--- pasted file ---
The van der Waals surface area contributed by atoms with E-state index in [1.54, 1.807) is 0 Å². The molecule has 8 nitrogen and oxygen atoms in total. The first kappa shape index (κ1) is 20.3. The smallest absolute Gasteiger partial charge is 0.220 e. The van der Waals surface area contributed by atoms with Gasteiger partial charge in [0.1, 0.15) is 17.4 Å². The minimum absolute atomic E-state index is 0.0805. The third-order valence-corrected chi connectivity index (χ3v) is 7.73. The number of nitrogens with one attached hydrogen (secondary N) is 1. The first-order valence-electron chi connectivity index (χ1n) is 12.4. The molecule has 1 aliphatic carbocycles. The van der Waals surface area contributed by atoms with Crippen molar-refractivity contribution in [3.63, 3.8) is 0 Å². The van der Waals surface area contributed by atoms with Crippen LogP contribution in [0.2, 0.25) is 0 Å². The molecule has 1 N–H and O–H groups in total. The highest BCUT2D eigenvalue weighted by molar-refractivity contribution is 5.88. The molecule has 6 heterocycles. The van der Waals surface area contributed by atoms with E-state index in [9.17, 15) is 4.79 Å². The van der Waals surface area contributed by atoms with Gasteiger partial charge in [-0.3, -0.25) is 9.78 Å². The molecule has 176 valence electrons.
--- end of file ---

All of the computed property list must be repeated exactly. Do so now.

The van der Waals surface area contributed by atoms with E-state index in [1.54, 1.807) is 0 Å². The molecule has 8 nitrogen and oxygen atoms in total. The first kappa shape index (κ1) is 20.3. The smallest absolute Gasteiger partial charge is 0.220 e. The van der Waals surface area contributed by atoms with Gasteiger partial charge in [0.1, 0.15) is 17.4 Å². The minimum absolute atomic E-state index is 0.0805. The third-order valence-corrected chi connectivity index (χ3v) is 7.73. The number of nitrogens with one attached hydrogen (secondary N) is 1. The first-order valence-electron chi connectivity index (χ1n) is 12.4. The molecule has 1 aliphatic carbocycles. The van der Waals surface area contributed by atoms with Crippen molar-refractivity contribution in [3.63, 3.8) is 0 Å². The van der Waals surface area contributed by atoms with Crippen LogP contribution in [0.2, 0.25) is 0 Å². The molecule has 1 N–H and O–H groups in total. The highest BCUT2D eigenvalue weighted by molar-refractivity contribution is 5.88. The molecule has 6 heterocycles. The van der Waals surface area contributed by atoms with E-state index in [9.17, 15) is 4.79 Å². The van der Waals surface area contributed by atoms with Gasteiger partial charge in [-0.3, -0.25) is 9.78 Å². The molecule has 176 valence electrons.